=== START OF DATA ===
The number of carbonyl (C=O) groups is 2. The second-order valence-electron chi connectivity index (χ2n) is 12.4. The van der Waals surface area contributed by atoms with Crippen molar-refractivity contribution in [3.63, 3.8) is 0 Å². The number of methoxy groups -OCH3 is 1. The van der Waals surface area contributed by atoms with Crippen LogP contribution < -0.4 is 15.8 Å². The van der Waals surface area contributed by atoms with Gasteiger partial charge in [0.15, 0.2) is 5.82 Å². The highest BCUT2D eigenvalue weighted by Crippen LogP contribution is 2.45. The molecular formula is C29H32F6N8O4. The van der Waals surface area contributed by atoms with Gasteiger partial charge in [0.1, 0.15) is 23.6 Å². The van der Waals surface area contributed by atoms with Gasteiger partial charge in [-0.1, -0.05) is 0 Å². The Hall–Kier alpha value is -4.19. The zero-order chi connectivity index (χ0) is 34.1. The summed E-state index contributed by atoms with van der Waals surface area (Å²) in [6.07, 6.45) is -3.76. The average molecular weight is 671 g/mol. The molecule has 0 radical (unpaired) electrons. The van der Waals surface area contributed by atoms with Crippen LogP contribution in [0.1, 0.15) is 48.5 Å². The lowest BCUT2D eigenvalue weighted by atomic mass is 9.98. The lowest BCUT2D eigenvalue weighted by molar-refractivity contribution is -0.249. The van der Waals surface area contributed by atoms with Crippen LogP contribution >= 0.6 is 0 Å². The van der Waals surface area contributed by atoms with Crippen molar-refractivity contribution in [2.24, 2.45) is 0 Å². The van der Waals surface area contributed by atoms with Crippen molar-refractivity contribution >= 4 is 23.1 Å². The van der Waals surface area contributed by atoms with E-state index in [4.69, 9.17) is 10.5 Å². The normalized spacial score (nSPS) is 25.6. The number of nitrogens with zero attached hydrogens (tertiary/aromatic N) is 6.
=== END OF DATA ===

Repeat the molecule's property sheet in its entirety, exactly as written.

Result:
The number of carbonyl (C=O) groups is 2. The second-order valence-electron chi connectivity index (χ2n) is 12.4. The van der Waals surface area contributed by atoms with Crippen molar-refractivity contribution in [3.63, 3.8) is 0 Å². The number of methoxy groups -OCH3 is 1. The van der Waals surface area contributed by atoms with Crippen LogP contribution < -0.4 is 15.8 Å². The van der Waals surface area contributed by atoms with Gasteiger partial charge in [0.15, 0.2) is 5.82 Å². The highest BCUT2D eigenvalue weighted by Crippen LogP contribution is 2.45. The molecular formula is C29H32F6N8O4. The van der Waals surface area contributed by atoms with Gasteiger partial charge in [0.1, 0.15) is 23.6 Å². The van der Waals surface area contributed by atoms with Gasteiger partial charge in [-0.1, -0.05) is 0 Å². The Hall–Kier alpha value is -4.19. The zero-order chi connectivity index (χ0) is 34.1. The summed E-state index contributed by atoms with van der Waals surface area (Å²) in [6.07, 6.45) is -3.76. The average molecular weight is 671 g/mol. The molecule has 0 radical (unpaired) electrons. The van der Waals surface area contributed by atoms with Crippen LogP contribution in [0.1, 0.15) is 48.5 Å². The lowest BCUT2D eigenvalue weighted by atomic mass is 9.98. The lowest BCUT2D eigenvalue weighted by molar-refractivity contribution is -0.249. The van der Waals surface area contributed by atoms with Crippen LogP contribution >= 0.6 is 0 Å². The van der Waals surface area contributed by atoms with Crippen molar-refractivity contribution in [2.24, 2.45) is 0 Å². The van der Waals surface area contributed by atoms with Crippen molar-refractivity contribution >= 4 is 23.1 Å². The van der Waals surface area contributed by atoms with E-state index in [4.69, 9.17) is 10.5 Å². The normalized spacial score (nSPS) is 25.6. The number of nitrogens with zero attached hydrogens (tertiary/aromatic N) is 6.